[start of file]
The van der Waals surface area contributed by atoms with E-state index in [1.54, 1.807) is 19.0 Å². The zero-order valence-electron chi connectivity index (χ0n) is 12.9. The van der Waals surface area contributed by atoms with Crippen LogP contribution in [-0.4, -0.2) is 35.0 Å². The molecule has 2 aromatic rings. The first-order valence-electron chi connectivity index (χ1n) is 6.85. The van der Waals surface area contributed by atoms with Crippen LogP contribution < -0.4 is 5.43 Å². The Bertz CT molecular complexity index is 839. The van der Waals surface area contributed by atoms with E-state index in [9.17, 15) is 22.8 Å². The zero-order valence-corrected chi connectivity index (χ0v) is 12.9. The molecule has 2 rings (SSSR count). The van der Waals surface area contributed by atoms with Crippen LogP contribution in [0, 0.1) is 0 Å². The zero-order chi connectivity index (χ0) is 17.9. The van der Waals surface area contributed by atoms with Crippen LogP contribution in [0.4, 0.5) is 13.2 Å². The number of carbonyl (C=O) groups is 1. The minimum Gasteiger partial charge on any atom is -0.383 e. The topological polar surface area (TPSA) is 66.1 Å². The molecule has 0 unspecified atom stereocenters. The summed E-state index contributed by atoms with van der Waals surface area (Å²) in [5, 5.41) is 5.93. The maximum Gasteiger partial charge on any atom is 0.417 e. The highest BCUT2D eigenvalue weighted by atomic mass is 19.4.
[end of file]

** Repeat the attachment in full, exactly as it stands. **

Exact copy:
The van der Waals surface area contributed by atoms with E-state index in [1.54, 1.807) is 19.0 Å². The zero-order valence-electron chi connectivity index (χ0n) is 12.9. The van der Waals surface area contributed by atoms with Crippen LogP contribution in [-0.4, -0.2) is 35.0 Å². The molecule has 2 aromatic rings. The first-order valence-electron chi connectivity index (χ1n) is 6.85. The van der Waals surface area contributed by atoms with Crippen LogP contribution < -0.4 is 5.43 Å². The Bertz CT molecular complexity index is 839. The van der Waals surface area contributed by atoms with E-state index in [9.17, 15) is 22.8 Å². The zero-order valence-corrected chi connectivity index (χ0v) is 12.9. The molecule has 2 rings (SSSR count). The van der Waals surface area contributed by atoms with Crippen LogP contribution in [0, 0.1) is 0 Å². The zero-order chi connectivity index (χ0) is 17.9. The van der Waals surface area contributed by atoms with Crippen LogP contribution in [0.4, 0.5) is 13.2 Å². The number of carbonyl (C=O) groups is 1. The minimum Gasteiger partial charge on any atom is -0.383 e. The topological polar surface area (TPSA) is 66.1 Å². The molecule has 0 unspecified atom stereocenters. The summed E-state index contributed by atoms with van der Waals surface area (Å²) in [5, 5.41) is 5.93. The maximum Gasteiger partial charge on any atom is 0.417 e. The highest BCUT2D eigenvalue weighted by atomic mass is 19.4.